Today is Memorial Day. A day to remember those who have given their lives for us, and a day to be with friends and family. To celebrate togetherness, and (hopefully) eat something fresh of the barbecue.
Memorial Day is the unofficial start of summer. The weather is warmer, and if you're anything like us, you find yourself winding down outside instead of in front of the television.
But what should you read? I asked my colleagues about the best business book they've read in the last year. Here's what they had to say.
Jim Hopes, Chief Executive Officer
The premise of the book is that the most successful communicators are those who are adept at telling stories. The business environment is replete with facts and figures thrust upon us by seemingly un-ending Power Point slides and voluminous presentations. But research indicates the most effective way to connect, persuade, and to gain genuine interest in other people is to be an effective story teller. Don’t tell me why I should do something, rather illustrate the impact of what you have to sell has on real people in real situations. Tell me about how you changed a life or solved a pressing problem for someone. People want to hear your story, not your data.
Dani Buckley, Inbound Marketing Consultant
You can be much more effective professionally (and personally) when you learn how to break goals down into manageable tasks and to be more focused when you work. I’ve learned some great new ways to do this, as well as some tried and true tips on how to create and maintain new habits. It’s an easy read and very applicable!
Emily Estey, VP/Senior Consultant
The book is about a lot of things, but mostly about vulnerability. Vulnerability is where innovation and creation begin.
John Henley, Chief Operating Officer
This book is the result of a research project focused on influence. Specifically, looking at what those leaders who are effectively leading people and organizations in the direction they want are doing. The key finding of the book is that success relies on the capacity to systematically create rapid, profound, and sustainable changes in a handful of key behaviors. Not one, and not seven or eight behaviors, but a handful. The book breaks down the keys to influence into these three keys to influence:
- Focus and measure
- Find vital behaviors
- Engage all six sources of influence
Demrie Henry, Performance Consultant
This book teaches, defines and exemplifies the power of "stepping back to lean forward". Often times in business (and in life) we feel compelled to react instantaneously. And while there is need and great purpose for quick reactions, in business it's often best to pause, withdraw and reflect on the specific challenges and outcomes we're seeking before exercising swift reaction. This book is a quick easy read that will make you want to take a deep breath in the midst of complex, uncertain and challenging situations. I highly recommend this book to anyone seeking a process to grow professionally and/or personally!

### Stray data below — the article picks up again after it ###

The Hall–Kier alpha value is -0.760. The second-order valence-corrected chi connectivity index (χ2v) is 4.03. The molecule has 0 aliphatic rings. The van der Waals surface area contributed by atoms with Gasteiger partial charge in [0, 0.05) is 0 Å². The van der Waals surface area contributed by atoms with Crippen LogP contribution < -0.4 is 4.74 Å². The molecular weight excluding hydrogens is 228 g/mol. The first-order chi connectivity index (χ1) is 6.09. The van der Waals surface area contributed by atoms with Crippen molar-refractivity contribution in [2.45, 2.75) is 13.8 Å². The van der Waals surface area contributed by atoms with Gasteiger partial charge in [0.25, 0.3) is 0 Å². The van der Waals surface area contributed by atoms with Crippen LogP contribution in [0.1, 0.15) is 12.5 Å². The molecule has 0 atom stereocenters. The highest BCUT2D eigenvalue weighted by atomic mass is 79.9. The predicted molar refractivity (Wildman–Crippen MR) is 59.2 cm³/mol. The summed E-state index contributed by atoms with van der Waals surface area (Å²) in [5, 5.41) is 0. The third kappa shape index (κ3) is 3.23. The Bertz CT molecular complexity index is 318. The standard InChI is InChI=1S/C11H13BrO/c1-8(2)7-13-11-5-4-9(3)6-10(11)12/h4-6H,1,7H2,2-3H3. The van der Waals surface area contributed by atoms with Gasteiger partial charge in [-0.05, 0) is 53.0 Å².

Janie Worch, Senior Coach Online Trainer
This book was about building trust in a team and how if you can establish “a circle of trust”, you team will move mountains for you. It was very insightful.
Greg Giersch, VP Client Experience
Most have heard the ancient myth about Icarus, and how we shouldn’t get cocky and assume we can fly near the sun. We might even be familiar with the warning not to fly too low. But the big death scene is from flying too high, so most of us spend our careers flying low, feeling deceptively safe. Sure we don’t crash into the sea, but we never speak up, we never challenge, we never soar. Seth’s solution to avoid this conformity of flying low begins with taking the risk to create your art, and stand out.
Tina Rice, Course Keeper, Online Learning
We talk a lot about talent here at The Center for Sales Strategy, but what’s the true definition of talent? Talent has to co-exist within a pattern of behavior that allows that talent to surface. This book recounts various experiments in public and private schools, and goes deep into one chess coach’s teaching techniques. There’s definitely some good information here for trainers and sales coaches to extrapolate into their own coaching situations.
Mike Anderson, VP Consumer Insights and Communication
This book encourages the presenter to boil an idea down to the bare essentials, and provide inspiring insight with an economy of words. And it helps any presenter accomplish in minutes what should not have cost the audience an hour.
What's on your summer reading list?